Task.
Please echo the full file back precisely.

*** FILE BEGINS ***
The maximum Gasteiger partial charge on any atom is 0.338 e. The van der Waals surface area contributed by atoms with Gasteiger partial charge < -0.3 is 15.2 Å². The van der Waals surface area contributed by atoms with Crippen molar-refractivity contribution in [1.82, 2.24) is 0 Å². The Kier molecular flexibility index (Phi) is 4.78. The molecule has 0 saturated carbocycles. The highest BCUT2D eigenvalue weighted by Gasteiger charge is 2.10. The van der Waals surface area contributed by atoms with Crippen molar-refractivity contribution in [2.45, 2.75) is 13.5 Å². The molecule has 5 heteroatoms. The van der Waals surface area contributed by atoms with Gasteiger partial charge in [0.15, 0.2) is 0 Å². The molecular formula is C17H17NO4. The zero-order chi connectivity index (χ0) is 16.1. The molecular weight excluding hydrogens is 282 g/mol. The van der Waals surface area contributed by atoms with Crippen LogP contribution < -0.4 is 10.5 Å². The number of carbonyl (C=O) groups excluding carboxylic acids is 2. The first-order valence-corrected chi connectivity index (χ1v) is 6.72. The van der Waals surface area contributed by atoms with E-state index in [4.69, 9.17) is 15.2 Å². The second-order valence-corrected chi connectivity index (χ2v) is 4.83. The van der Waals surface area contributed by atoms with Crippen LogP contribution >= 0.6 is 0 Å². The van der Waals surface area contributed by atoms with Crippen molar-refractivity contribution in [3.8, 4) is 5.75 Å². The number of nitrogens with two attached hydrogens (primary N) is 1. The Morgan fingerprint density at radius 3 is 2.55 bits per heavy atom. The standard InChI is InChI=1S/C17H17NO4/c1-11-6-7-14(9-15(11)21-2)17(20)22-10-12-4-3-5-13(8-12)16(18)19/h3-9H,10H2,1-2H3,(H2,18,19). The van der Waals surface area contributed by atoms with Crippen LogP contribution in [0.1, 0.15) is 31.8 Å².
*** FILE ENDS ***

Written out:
The maximum Gasteiger partial charge on any atom is 0.338 e. The van der Waals surface area contributed by atoms with Gasteiger partial charge < -0.3 is 15.2 Å². The van der Waals surface area contributed by atoms with Crippen molar-refractivity contribution in [1.82, 2.24) is 0 Å². The Kier molecular flexibility index (Phi) is 4.78. The molecule has 0 saturated carbocycles. The highest BCUT2D eigenvalue weighted by Gasteiger charge is 2.10. The van der Waals surface area contributed by atoms with Crippen molar-refractivity contribution in [2.45, 2.75) is 13.5 Å². The molecule has 5 heteroatoms. The van der Waals surface area contributed by atoms with Gasteiger partial charge in [0.15, 0.2) is 0 Å². The molecular formula is C17H17NO4. The zero-order chi connectivity index (χ0) is 16.1. The molecular weight excluding hydrogens is 282 g/mol. The van der Waals surface area contributed by atoms with Crippen LogP contribution < -0.4 is 10.5 Å². The number of carbonyl (C=O) groups excluding carboxylic acids is 2. The first-order valence-corrected chi connectivity index (χ1v) is 6.72. The van der Waals surface area contributed by atoms with E-state index in [4.69, 9.17) is 15.2 Å². The second-order valence-corrected chi connectivity index (χ2v) is 4.83. The van der Waals surface area contributed by atoms with Crippen LogP contribution >= 0.6 is 0 Å². The van der Waals surface area contributed by atoms with Crippen molar-refractivity contribution in [3.8, 4) is 5.75 Å². The number of nitrogens with two attached hydrogens (primary N) is 1. The Morgan fingerprint density at radius 3 is 2.55 bits per heavy atom. The standard InChI is InChI=1S/C17H17NO4/c1-11-6-7-14(9-15(11)21-2)17(20)22-10-12-4-3-5-13(8-12)16(18)19/h3-9H,10H2,1-2H3,(H2,18,19). The van der Waals surface area contributed by atoms with Crippen LogP contribution in [0.1, 0.15) is 31.8 Å².